Today’s modern building is tomorrow’s heritage site. Doors Open is a fabulous chance to see Hamilton as it was by touring heritage buildings still standing proud. Historically significant places like the Griffin House, the hermitage, and Dundurn Castle are usually the highlights of each year’s show. This year, however, Doors Open will focus on recent history.
Hammer In The News has five, hand-picked suggestions to make the most of your tour.
Zeller’s and Centre Mall (Target, various big box stores), 1211 Barton St E, Hamilton
As Zeller’s fades into history, Target Canada has given Hamiltonians a chance to see Zellers once again. Zeddy, the unforgettable teddy bear mascot, is taking a day trip from Camp Trilium Tours to showcase the “$2 Zeddy chair ride”, menus from the critically acclaimed in-store restaurant, and a timeline of Zeller’s keychains. This is a must-see for shoppers, as the entire nature of department stores change.
Harvest Burger (A & W) – 194 King Street W, Hamilton
This stop is really a two-for-one as Harvest Burger is now an A & W for the second time. This tour will feature “roller skate” girls, a nod to A & W’s past, and beer taps that served Harvest Burger’s once-active, after-Hess crowds. Even the guy in the plaid jacket who was always working on a pitcher of Blue will be there. You can’t miss this tip of the hat to the geometrically sharp architecture of the 70s.
Millionaire Drive-In – Upper James St, Southwest corner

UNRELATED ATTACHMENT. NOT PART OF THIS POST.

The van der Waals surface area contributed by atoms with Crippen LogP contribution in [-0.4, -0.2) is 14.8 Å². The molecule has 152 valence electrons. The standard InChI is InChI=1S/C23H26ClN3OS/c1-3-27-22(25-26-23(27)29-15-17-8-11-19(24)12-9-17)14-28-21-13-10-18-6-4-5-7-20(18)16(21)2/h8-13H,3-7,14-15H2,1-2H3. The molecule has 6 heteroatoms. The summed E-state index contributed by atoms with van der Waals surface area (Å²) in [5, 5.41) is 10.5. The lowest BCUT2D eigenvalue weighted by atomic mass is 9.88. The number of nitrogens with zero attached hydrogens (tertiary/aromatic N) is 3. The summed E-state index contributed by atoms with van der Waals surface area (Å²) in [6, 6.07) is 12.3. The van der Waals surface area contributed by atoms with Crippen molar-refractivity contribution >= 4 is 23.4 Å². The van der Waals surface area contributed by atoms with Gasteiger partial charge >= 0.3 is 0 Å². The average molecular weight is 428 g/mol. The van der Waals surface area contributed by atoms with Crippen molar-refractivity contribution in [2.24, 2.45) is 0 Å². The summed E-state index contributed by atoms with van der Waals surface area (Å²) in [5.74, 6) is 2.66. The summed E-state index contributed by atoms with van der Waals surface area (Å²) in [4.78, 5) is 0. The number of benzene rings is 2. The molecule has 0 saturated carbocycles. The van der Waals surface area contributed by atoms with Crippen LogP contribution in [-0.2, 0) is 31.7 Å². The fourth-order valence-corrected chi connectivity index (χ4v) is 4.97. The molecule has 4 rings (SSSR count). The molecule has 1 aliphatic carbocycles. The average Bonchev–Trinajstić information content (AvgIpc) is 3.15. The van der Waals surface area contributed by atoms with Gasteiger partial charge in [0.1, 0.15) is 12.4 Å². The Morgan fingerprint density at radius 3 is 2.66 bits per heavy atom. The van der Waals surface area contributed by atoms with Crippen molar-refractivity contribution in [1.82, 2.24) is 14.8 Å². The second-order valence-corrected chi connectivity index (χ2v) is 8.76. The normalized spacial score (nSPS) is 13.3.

Standing on the concrete, surrounded by big box stores, you have to squint your eyes to imagine watching Jaws through the back window of your pea soup-green Gremlin, on Hamilton’s Millionaire Drive-in screen. A projection screen in front of TD Canada and Framing Art will be showing vintage films all day in one of Upper James’ busiest strip malls. BYOP (Bring your own popcorn).
Shopper’s Drug Mart (BMO) – James St S
Paul Wilson’s touching story of Shopper’s transformation into a BMO highlighted a troubling trend. Modern buildings are given no consideration for their future status as a heritage building. While maintaining some of the original facade, tour guides will point out how BMO butchered their chance to preserve a modern masterpiece from the “drugstore renaissance” of the 80s.
Silver City Cineplex (Marshall’s) – Upper James
The Marshall’s has done its best to capture the gaudy glamour of the modern movie theatre, though falls slightly short of the mark. That doesn’t mean this will be a boring tour, though. Marshall’s employees have kept their label makers busy, and will have the names of their favourite movies underneath their name tag. Show up on Saturday afternoon, and you may spot a special surprise – Lou Conelli, the former concession stand manager will be sitting in for a Q & A.
Enjoy your day, and make sure you stop at these future heritage sites.